Who’s on Board? Part I

Leadership Principle

I was once working for a very successful organization and had just been made a leader. I oversaw only a small group of people so I thought, “How hard can this be?” It turned out to be much harder than I ever could have imagined. I was younger and less experienced than everyone in the zone that I was leading, and they were all bitter because of that. I tried everything I could possibly think of to boost morale and improve results, but to no avail. The zone members were unproductive, uncoachable and even rude at times. I was incredibly frustrated (especially because I was working harder than I ever had up to that point). Then something happened that changed everything, new assignments were made by the administration and almost everyone in my zone was replaced. These new “teammates” all had about the same credentials as the previous group but there was something different, they were AWESOME! They were hardworking, respectful and coachable. It was amazing to see how all my problems disappeared overnight. Results and moral saw significant improvements and I was happier than I had been in a long time.

Jim Collins in his book Good to Great addresses this issue and calls it “getting the right people on the bus.” He argues that this is the most important thing an organization can do. In fact, the WHO is more important than WHAT the organization actually does. Some companies (like SONY for example) didn’t even know what their core business was going to be at first, they just knew who they wanted to have on the bus with them. Just as important as getting the right people on the bus, is getting the wrong people off the bus. Nothing harms an organization more than the wrong person/people on board.

Scriptural Support
We see this concept very clearly in the New Testament. When Jesus put together His “team” of disciples some of them contributed more than others. Peter, James and John were a solid force for good their entire lives. They worked hard, performed miracles and built Christianity into an incredible movement. And no one can dispute the effectiveness that Paul eventually had when he was made part of the team. Judas Iscariot, on the other hand, was less than effective. He was constantly arguing and criticizing, and eventually betrayed the whole team.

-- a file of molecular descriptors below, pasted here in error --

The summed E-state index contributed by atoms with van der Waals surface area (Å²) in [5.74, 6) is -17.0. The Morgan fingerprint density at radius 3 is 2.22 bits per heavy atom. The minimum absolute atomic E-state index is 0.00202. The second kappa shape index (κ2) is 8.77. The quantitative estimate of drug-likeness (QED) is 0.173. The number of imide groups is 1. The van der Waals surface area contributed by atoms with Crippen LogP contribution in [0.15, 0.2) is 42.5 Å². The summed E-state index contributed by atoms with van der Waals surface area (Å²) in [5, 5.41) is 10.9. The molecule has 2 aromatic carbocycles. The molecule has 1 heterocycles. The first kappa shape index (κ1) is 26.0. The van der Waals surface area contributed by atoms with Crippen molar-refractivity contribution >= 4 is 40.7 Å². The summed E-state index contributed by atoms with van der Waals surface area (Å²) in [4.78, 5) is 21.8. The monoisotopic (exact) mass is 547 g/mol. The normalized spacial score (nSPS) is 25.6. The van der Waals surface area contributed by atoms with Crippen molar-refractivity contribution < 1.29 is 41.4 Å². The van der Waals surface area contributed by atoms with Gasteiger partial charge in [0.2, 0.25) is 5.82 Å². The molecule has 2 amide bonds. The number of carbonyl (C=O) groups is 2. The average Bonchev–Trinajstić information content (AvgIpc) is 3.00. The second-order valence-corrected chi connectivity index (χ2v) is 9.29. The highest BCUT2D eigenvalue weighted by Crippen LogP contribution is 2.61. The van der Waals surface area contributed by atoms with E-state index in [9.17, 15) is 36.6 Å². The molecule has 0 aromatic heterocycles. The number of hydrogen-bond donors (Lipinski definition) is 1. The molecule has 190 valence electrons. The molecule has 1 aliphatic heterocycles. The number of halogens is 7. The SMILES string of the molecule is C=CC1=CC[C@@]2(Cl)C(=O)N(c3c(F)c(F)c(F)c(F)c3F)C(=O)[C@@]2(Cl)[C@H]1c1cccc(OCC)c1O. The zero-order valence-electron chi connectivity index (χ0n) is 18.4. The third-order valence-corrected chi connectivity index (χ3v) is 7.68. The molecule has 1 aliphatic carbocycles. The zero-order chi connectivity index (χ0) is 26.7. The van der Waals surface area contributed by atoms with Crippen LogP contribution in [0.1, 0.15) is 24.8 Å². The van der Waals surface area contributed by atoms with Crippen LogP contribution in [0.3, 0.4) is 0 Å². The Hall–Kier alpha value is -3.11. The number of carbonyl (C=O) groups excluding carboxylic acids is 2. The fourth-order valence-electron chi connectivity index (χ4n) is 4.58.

So What?
No matter where you’re working or what you’re doing it’s imperative to have the right people on your team and the wrong people off your team. Nothing will have a greater impact on the organization than the people who are a part of it.

Comments: Is this really the MOST important thing an organization can do???? Do you have any other examples of getting the right people on and the wrong people off the bus?


4 thoughts on “Who’s on Board? Part I

  1. There’s a a funny story I learned about Jim Collins from a professor who spent a year here. He was an instructor at Stanford, and he was so popular with his students that the professors fired him, basically out of jealousy. He considered a Ph.D., but was advised by at least one person not to do that, so instead he turned to writing the book you’re quoting. He’s since followed with several follow ups (I believe one to comment on the fact that at least one of the companies he labelled good is now gone). Another professor here has taught using Good to Great for years but just this semester is switching to Good by Choice. I haven’t gotten to read either, but they sound very promising.

    As for who’s on the bus, I definitely dealt with that problem. When I took over my family business, I was the youngest person by probably ten years, and less than half the average age. I had two employees who posed major morale problem. One was an assistant who resented being in such a role with her Masters in Psychology. The other was a man who just never really handled pressure well and had a habit of seeing the worst of nearly any circumstance. Within two years, I was able to help the first decide she needed to find other employment and the second to retire. Amazingly we were finally able to implement technological changes that helped the company be ready for the future. Had they stayed, it’s likely the company would’ve collapsed as they drove away numerous quality contractors and employees. Instead the company has survived through numerous changes and is setting records now, ten years later.

    • Thanks for the awesome input Robert, I especially like the insights about Jim Collins (he’s kindof a hero of mine). That’s really cool to hear about how your family business turned around. I love to hear stories like that.

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